I was getting ready to pack it up and go home when I thought about racing the Elite race, what the heck? I checked with registration and they were willing to transfer my 3/4 entry. I found a ride home so Gina and Maddy could leave, can't let that girl skip nap time, Maddy either. Race started out fast but avoided an early bottle neck coming off of the pavement and found myself top 15 again and again the race blew apart on the out and back road section into the wind. I settled in and found myself riding mostly alone this time. Legs were tired and sore and the back was starting to give in to the bumpy terrain a bit. I passed a few guys including Chris Schmidt who's a freaking beast on the road so that gave me motivation to keep pushing. A few more laps of just riding a steady pace picking clean line and BAM, around a tree headed to the start/finish my rear tire hooks up on some tacky ground and rips my rear tire from the rim. Two rolled tires in one day in two separate races, I had some bad mojo working against me. Oh well, I put in a solid effort and was thoroughly whipped.

Two races with zero results, at least it was a fun course.

Monday, October 05, 2009

What We Don't Want We Need the Most

For the most part, I think humans are pretty stupid when compared to most species of animals roaming this planet. I think it's the fact that we are capable of higher levels of thought (or at least think we are) that makes us this way. We tend to ignore common sense, which is nothing more than instinct really. All species through evolution have developed a specific set of instincts that have allowed them to survive, those species that have been around the longest are also the ones that rarely if ever go against their instincts. So why do we humans ignore our instincts? Probably because we think we're smarter than a few million years of evolution.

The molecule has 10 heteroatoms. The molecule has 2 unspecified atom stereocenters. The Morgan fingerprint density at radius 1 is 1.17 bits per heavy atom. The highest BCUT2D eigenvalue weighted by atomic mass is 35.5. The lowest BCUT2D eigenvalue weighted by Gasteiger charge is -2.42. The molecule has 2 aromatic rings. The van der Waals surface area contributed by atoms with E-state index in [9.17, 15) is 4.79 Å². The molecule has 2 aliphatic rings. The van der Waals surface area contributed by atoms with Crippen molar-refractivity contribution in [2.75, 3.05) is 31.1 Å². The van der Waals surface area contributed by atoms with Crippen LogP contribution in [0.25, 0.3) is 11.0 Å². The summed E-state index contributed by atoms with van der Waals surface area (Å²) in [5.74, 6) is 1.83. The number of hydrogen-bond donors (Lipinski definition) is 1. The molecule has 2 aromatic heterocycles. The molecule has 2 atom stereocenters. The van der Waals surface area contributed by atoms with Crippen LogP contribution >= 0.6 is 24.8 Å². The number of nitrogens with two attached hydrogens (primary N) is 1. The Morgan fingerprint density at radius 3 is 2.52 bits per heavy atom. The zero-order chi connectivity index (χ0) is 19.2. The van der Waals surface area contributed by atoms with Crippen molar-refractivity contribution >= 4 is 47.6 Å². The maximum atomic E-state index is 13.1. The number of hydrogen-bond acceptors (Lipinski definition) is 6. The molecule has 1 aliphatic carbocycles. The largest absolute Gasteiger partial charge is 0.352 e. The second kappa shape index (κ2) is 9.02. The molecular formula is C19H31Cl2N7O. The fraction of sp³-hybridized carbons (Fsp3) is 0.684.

Athletes are probably some of the worst offenders among us. We're so intent on pushing ourselves to improve that we forget to stop for a second and take a break. I for one am a habitual offender of my own instincts and my body's signals to stop and take a rest. A few weeks ago I had a pretty decent crash on a training ride, removed some skin sliding on the pavement and twisted my right knee as I went down. Get up, ride home, throw some neosporin and gauze on my wounds and move on. Following week I throw down a few hard training days capped off on Thursday with a spin on the SS mtn bike. Wake up Friday and my knee is killing me, can't bear weight without shooting pains down my leg. Ok, maybe I need to rest it so I take Friday off even though I'm racing Saturday. I usually ride the day before a race to open the legs up but I listened to my body and used some common sense and stayed off of the knee. I wasn't concerned about Saturday as it wasn't a priority event anyway.

Saturday morning I wake up and the knee is still sore but it's race day so I pack up my bikes and meet up with Mike to head up to Hagerstown for the BCA 'cross race. I skipped this race the last two years but heard that they had made some improvements in the course. Warming up I realized I was still really tired from the week but that my knee didn't seem to hurt on the bike. My warm-up was less than sufficient and the start was fast with some long open grass sections between turns that required a lot of gas to stay on the wheel in front. Unfortunately, I slotted in behind some Coppi guy who I knew from the week before as having very poor technical skills. I desperately wanted to pass him but before I could get around him it was too late, he lays it down in a turn and I'm going too fast to cut inside to avoid him and endo on top of him and his bike. By the time we get untangled the field has almost completely gone by. I start to chase and get in with a group but starting the second lap my chain drops into my wheel twice, both times requiring me to get off and remove it. By that time I'm almost DFL and there's still 7 laps to go, the doubt begins to creep in for the first time this season, should I just bail, is it worth it to keep going? The thoughts went through my mind several times. This wasn't a priority race, I was already tired and injured and my bike sounded like a hanging muffler being scrapped along the road.